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POSTED JUNE 10, 2020

    By Tom Phelps

A Perspective Change That Changed My Circumstances

In late September 2019, I was laid off from a Learning & Development role I had held for almost 5 years.  I wasn’t surprised when it happened, and truthfully, I was ready for a change.  I worked with some very intelligent people and learned a lot during my time in this role, but the company had restructured some things and – stop me if you’ve heard this one – my position had been eliminated.

Interestingly enough, this was the second time this had happened to me.  Back in 2012, the medical device company for which I was working had been acquired by another company and, you guessed it, did some restructuring.  In the process of the reorganization, my role was redefined, and I was asked to interview for it. 

Yes, I was asked to interview for my own job.

I wasn’t (re)offered my job and was laid off.

I started the job search process and ended up in a few different temporary roles until a recruiter got me an interview at the company that eventually hired me.  And then laid me off.

That was an 18-month process, and though I was employed during that season, it was temporary, contract work and I was earning less money than I had in the past.

During the seasons of underemployment and unemployment through which I travelled after these two layoffs, I learned a very valuable lesson that I thought I’d pass on.  It took some time for me to experience a paradigm shift in my own thinking, but it ultimately paid off.  I’d like to pass on this lesson to you in the hopes that, whatever season or situation you are in right now, it will help you find fulfillment and ultimately help add value to those around you.

The Paradigm Shift

I enjoy reading.  I have a goal this year of finishing at least one book per month.  I started off the year reading a book by one of my favorite speakers and authors, Terri Savelle-Foy, called 5 Things Successful People Do Before 8A.M.  In her book, Terri shared a very simple yet profound statement that made me stop, underline and highlight it, and ponder it for a bit.  She says, “Your thinking has to change for your life to change.” (Savelle-Foy, Terri, 5 Things Successful People Do Before 8 A.M., p. 82)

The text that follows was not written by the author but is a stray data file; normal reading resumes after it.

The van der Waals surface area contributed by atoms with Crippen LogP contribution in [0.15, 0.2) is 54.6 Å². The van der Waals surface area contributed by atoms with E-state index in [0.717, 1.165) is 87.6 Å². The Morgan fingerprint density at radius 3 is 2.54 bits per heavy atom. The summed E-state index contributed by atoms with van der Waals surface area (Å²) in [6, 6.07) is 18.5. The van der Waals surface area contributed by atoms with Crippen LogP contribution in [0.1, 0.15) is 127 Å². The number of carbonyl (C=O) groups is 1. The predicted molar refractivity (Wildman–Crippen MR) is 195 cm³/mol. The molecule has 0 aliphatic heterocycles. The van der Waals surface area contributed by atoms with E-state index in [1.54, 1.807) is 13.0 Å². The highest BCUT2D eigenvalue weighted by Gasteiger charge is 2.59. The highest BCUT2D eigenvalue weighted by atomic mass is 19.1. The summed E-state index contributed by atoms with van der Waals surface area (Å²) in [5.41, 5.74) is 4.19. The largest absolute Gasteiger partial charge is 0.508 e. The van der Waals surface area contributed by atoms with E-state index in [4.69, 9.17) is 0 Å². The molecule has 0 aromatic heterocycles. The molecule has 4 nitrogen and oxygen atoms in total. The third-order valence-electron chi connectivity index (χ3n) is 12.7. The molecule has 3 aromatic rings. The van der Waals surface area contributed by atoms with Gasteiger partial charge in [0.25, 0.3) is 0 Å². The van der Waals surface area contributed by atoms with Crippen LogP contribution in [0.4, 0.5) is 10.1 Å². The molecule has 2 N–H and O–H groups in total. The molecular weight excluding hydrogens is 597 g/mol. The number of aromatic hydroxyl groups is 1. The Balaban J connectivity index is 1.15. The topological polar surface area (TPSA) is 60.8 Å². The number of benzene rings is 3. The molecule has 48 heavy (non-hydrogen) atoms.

As soon as I read that, I knew it was for me.  I wanted a change in my life, and more specifically, I wanted to find a role in which I could see myself for the next 20-30 years.  I also knew I wanted to start thinking differently about my career, the work I do, and how I add value to those (people, companies, teams) around me, so I got to work. 

I started following a woman on YouTube named J.T. O’Donnell, and her company called Work It Daily.  She has posted many, many insightful videos that help people in positions of career discontentment, unemployment, or just wanting to contribute at a higher level. Though I learned TONS from J.T. and her videos (and took full advantage of Work It Daily and the services they offer), the major paradigm shift came from a different source.

From Employee to Owner

As I was going through my daily job-searching activities, I was reminded of a book I read by Rabbi Daniel Lapin called Thou Shall Prosper:  Ten Commandments for Making Money (John Wiley & Sons, Inc.).  This book is loaded with wisdom and insight that I could apply directly and immediately to my own life.  My copy of it is full of underlines, highlights, and my own personal comments and notes.

When I began re-reading the book a few months ago, the following quote caught my attention. It stopped me – arrested my thinking, as I felt like I had just discovered the key to finding my new role.

The quote begins on page 92:

Learning to view yourself as being in business rather than as merely an employee brings enormous benefits in its wake.  You gain a tremendous sense of security.  Also, you’re no longer subject to the capricious whims of your employer. (p. 92)